In case you haven't heard, NBC is in advanced negotiations with David Gregory to take the reins at Meet the Press, apparently beating out folks like Chuck Todd, Gwen Ifill, and Andrea Mitchell. If you want to know more about Gregory, be sure to check out Zachary Roth's excellent 2007 profile of "King David":
His breaking point came in the summer of 2005, after it became clear that the White House had deceived the press about Karl Rove's role in the unmasking of Valerie Plame. At a July press briefing, he asked McClellan, "Did Karl Rove commit a crime?" The press secretary's evasive response spurred a spectacular Gregory tizzy: "You're not saying anything," he told McClellan. "[D]on't you owe the American public a fuller explanation?" Watching Gregory proclaim himself the vox populi--and in such a deep voice--it's hard not to think of Ron Burgundy. But the effect of the incident was to fatally undermine McClellan's credibility and embolden the press corps. "When David began to be more openly aggressive, it broke the pattern that existed," says Judy Keen of USA Today. "And that always sort of makes people wonder about their own performance."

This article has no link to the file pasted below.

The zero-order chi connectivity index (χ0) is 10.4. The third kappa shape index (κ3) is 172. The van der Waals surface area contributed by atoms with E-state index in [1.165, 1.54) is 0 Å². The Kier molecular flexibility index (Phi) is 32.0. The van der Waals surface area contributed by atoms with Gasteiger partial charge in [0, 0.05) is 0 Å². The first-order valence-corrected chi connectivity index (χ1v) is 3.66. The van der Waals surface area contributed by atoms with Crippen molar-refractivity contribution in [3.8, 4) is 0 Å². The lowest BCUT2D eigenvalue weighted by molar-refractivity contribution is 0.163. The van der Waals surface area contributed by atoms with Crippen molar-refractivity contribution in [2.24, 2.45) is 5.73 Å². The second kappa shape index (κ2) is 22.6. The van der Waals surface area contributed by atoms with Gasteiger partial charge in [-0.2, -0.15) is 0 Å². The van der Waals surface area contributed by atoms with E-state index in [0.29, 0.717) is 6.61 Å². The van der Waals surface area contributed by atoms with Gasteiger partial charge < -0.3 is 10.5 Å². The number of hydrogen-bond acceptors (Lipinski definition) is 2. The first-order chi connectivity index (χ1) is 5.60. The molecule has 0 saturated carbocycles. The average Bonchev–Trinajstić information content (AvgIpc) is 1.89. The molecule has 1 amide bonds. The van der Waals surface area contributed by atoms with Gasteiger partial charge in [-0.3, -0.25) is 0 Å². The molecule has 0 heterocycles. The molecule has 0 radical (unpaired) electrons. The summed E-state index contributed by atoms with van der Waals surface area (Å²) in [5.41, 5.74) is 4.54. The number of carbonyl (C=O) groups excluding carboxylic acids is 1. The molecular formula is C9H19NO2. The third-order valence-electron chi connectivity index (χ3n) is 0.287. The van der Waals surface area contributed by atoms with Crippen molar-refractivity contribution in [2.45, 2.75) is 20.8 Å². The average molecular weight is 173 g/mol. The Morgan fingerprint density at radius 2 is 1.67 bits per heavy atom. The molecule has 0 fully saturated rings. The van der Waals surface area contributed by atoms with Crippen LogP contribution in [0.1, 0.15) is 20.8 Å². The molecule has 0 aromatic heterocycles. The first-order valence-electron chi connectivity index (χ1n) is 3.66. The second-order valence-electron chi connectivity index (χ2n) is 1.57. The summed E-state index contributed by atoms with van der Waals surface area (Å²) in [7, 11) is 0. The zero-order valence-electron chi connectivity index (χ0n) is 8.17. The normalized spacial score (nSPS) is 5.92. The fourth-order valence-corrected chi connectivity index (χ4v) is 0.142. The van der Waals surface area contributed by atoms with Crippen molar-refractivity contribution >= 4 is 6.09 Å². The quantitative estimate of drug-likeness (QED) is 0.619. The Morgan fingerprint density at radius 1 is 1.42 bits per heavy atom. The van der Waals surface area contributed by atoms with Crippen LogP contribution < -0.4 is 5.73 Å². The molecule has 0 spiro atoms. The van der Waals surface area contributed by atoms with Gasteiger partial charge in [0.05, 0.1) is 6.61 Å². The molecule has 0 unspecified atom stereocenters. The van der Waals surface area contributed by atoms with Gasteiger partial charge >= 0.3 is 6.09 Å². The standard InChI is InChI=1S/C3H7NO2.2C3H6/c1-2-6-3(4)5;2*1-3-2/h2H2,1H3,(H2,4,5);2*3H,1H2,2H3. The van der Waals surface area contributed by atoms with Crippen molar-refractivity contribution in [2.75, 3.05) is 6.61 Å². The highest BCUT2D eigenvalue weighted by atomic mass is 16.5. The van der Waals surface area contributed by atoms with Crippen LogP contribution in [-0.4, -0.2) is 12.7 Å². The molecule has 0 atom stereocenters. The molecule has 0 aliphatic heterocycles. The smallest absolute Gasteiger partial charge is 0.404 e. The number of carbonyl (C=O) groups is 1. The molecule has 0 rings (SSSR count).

Gregory has spent the past two years staging similarly theatrical showdowns with the administration--many of them triggered by the White House inadvertently bruising his ego. After Vice President Dick Cheney accidentally shot his hunting partner on a Texas ranch last year, his office released the news to a local newspaper rather than to the national media. Gregory led the pushback, which culminated with him calling McClellan a "jerk." At a press conference last September, Gregory raised the concern that the administration's dismissive approach to the Geneva Conventions could make it easier for Iran or North Korea to "rough up" American prisoners. When Bush, after a typically circuitous nonanswer, tried to move on, Gregory interrupted: "But, sir, this is an important point."
Read the whole thing here and see why "why First Amendment supporters everywhere should raise a perfectly mixed Cape Cod to David Gregory."